(Distributed 11/09/07) If your Thanksgiving is steeped in family traditions, the occasion can be a difficult one should circumstances change and those traditions are lost.
(Distributed 11/13/07) What are your fondest memories of Thanksgiving? What do you want your children and grandchildren to remember – Traditions? Giving? Togetherness?
(Distributed 11/09/07) If you’ve been confused in the past about the temperature you needed to cook your holiday turkey, you now need to remember only one temperature, 165 degrees. Past food safety guidelines recommended higher temperatures for some poultry products, including 170 degrees for chicken breasts and 180 degrees for whole birds.
(Distributed 11/13/07) Pecans are nutritious, tasty treats that literally fall from trees. They should be handled properly to ensure that their flavor and quality remain until the next harvest, according to LSU AgCenter horticulturist Dr. John Pyzner.
(Distributed 11/06/07) Thanksgiving offers families an opportunity to reflect on their many blessings. Youth, however, often take their blessings for granted. How can parents and educators teach young people an attitude of gratitude?
(Distributed 11/20/07) An annual tradition in the South is the opening of most "choose-and-cut" Christmas tree farms on the Friday following Thanksgiving.
(Distributed 11/09/07) The holidays are time to enjoy special desserts you may only make once a year. To prevent getting foodborne illness, refrigerate pies containing eggs and milk, such as pumpkin, custard and cream pies, according to LSU AgCenter nutritionist Dr. Beth Reames.
(Distributed 11/05/07) LSU AgCenter volunteer expert Dr. Janet Fox encourages family members to volunteer together in community service on Nov. 18, the Saturday before Thanksgiving. Each year, that Saturday is designated as Family Volunteer Day.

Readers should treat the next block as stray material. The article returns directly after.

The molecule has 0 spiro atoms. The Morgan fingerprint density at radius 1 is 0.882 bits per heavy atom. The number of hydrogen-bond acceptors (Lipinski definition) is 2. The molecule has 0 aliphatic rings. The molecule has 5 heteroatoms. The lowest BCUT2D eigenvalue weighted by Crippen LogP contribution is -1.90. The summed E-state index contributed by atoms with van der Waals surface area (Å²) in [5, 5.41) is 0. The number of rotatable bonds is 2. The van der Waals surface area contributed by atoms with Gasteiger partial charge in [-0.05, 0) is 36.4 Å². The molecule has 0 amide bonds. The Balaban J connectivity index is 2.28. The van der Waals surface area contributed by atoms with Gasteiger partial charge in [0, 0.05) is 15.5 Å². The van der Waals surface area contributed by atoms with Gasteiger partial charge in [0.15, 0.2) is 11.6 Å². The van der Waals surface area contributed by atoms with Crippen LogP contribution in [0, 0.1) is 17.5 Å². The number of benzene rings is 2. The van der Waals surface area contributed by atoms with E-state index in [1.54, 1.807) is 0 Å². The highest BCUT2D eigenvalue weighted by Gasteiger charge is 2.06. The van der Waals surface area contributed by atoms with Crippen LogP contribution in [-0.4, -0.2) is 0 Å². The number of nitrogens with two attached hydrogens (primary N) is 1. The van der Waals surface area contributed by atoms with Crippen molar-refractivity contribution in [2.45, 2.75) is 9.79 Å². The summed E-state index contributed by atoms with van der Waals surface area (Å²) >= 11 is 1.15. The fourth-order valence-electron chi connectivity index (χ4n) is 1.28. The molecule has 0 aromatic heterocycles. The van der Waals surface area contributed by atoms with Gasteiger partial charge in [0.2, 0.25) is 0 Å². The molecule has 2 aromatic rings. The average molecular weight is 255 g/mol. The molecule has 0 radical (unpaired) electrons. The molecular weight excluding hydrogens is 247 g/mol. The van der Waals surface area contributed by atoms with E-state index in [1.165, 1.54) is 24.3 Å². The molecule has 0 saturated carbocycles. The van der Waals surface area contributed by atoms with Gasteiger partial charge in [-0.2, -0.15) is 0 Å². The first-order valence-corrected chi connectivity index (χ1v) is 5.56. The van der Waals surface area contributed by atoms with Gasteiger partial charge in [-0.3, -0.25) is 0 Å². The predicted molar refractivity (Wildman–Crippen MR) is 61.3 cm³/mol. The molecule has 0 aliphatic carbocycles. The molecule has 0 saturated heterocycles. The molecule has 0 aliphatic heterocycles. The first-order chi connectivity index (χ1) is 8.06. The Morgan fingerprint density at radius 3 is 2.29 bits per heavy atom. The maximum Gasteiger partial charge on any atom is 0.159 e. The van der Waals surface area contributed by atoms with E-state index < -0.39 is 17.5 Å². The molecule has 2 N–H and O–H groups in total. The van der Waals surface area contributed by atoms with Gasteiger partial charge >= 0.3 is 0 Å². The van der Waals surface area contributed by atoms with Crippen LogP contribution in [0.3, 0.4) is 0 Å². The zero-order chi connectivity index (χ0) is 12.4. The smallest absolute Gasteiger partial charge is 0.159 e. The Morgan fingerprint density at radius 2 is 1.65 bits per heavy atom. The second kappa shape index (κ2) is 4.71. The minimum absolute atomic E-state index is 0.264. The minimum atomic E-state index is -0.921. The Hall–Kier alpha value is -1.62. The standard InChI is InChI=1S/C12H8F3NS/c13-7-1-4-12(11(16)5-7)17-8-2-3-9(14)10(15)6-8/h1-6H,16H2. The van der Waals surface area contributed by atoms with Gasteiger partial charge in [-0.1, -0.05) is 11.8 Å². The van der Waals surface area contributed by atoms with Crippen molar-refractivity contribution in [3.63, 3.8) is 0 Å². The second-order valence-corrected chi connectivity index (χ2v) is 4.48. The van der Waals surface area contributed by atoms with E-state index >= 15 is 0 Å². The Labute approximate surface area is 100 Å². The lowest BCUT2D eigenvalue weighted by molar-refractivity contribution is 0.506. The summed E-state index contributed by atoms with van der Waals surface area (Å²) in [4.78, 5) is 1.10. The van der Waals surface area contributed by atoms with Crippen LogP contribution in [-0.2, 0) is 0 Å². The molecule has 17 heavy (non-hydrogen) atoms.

(For Release On Or After 11/16/07) Botany lessons are often helpful for gardeners to understand some of the underlying reasons why plants behave the way they do and why we do things a certain way. When growing a plant that is expected to produce fruit, knowing something about the reproductive workings of the plant is in the gardener’s best interest to prevent disappointment.
(For Release On Or After 11/09/07) Fresh, ripe strawberries are a favorite with just about everybody, and now is a great time to plant them into your garden. Strawberries are best planted from late October through November for production next spring. They are easy enough that growing a crop is a fun project for kids at home or in school.
(For Release On Or After 11/23/07) Many plants seem to save up all summer for the spectacular display of flowers, fruit and foliage showing up in our gardens now. If you want to punch up the color level in your garden from October through December, here are some trees, shrubs and perennials you might consider including in your landscape.
(For Release On Or After 11/2/07) Gardening is a well-documented and beneficial form of exercise. It contributes to a healthy lifestyle.